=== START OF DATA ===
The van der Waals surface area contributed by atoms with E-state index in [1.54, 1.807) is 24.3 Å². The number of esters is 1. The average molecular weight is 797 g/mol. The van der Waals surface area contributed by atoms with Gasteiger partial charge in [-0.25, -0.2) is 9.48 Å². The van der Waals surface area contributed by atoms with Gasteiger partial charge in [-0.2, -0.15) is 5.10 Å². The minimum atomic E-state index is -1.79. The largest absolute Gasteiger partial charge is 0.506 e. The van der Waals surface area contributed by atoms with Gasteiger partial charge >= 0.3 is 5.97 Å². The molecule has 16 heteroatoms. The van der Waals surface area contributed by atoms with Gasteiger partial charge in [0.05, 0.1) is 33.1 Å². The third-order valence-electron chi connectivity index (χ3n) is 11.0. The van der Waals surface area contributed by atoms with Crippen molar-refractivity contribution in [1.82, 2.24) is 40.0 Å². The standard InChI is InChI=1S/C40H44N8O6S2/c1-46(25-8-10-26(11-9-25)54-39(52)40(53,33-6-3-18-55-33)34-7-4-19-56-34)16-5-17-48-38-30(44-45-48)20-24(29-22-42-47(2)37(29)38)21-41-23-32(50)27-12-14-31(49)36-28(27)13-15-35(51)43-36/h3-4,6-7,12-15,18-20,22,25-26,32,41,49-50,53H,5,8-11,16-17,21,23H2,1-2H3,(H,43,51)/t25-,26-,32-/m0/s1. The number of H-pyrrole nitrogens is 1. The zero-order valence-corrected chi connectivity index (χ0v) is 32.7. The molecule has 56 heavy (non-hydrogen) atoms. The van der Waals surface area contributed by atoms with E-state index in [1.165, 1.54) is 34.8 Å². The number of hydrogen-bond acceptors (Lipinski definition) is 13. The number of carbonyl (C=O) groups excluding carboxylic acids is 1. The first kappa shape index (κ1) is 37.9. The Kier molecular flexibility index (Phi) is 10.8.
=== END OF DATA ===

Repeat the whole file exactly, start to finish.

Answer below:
The van der Waals surface area contributed by atoms with E-state index in [1.54, 1.807) is 24.3 Å². The number of esters is 1. The average molecular weight is 797 g/mol. The van der Waals surface area contributed by atoms with Gasteiger partial charge in [-0.25, -0.2) is 9.48 Å². The van der Waals surface area contributed by atoms with Gasteiger partial charge in [-0.2, -0.15) is 5.10 Å². The minimum atomic E-state index is -1.79. The largest absolute Gasteiger partial charge is 0.506 e. The van der Waals surface area contributed by atoms with Gasteiger partial charge >= 0.3 is 5.97 Å². The molecule has 16 heteroatoms. The van der Waals surface area contributed by atoms with Gasteiger partial charge in [0.05, 0.1) is 33.1 Å². The third-order valence-electron chi connectivity index (χ3n) is 11.0. The van der Waals surface area contributed by atoms with Crippen molar-refractivity contribution in [1.82, 2.24) is 40.0 Å². The standard InChI is InChI=1S/C40H44N8O6S2/c1-46(25-8-10-26(11-9-25)54-39(52)40(53,33-6-3-18-55-33)34-7-4-19-56-34)16-5-17-48-38-30(44-45-48)20-24(29-22-42-47(2)37(29)38)21-41-23-32(50)27-12-14-31(49)36-28(27)13-15-35(51)43-36/h3-4,6-7,12-15,18-20,22,25-26,32,41,49-50,53H,5,8-11,16-17,21,23H2,1-2H3,(H,43,51)/t25-,26-,32-/m0/s1. The number of H-pyrrole nitrogens is 1. The zero-order valence-corrected chi connectivity index (χ0v) is 32.7. The molecule has 56 heavy (non-hydrogen) atoms. The van der Waals surface area contributed by atoms with E-state index in [1.165, 1.54) is 34.8 Å². The number of hydrogen-bond acceptors (Lipinski definition) is 13. The number of carbonyl (C=O) groups excluding carboxylic acids is 1. The first kappa shape index (κ1) is 37.9. The Kier molecular flexibility index (Phi) is 10.8.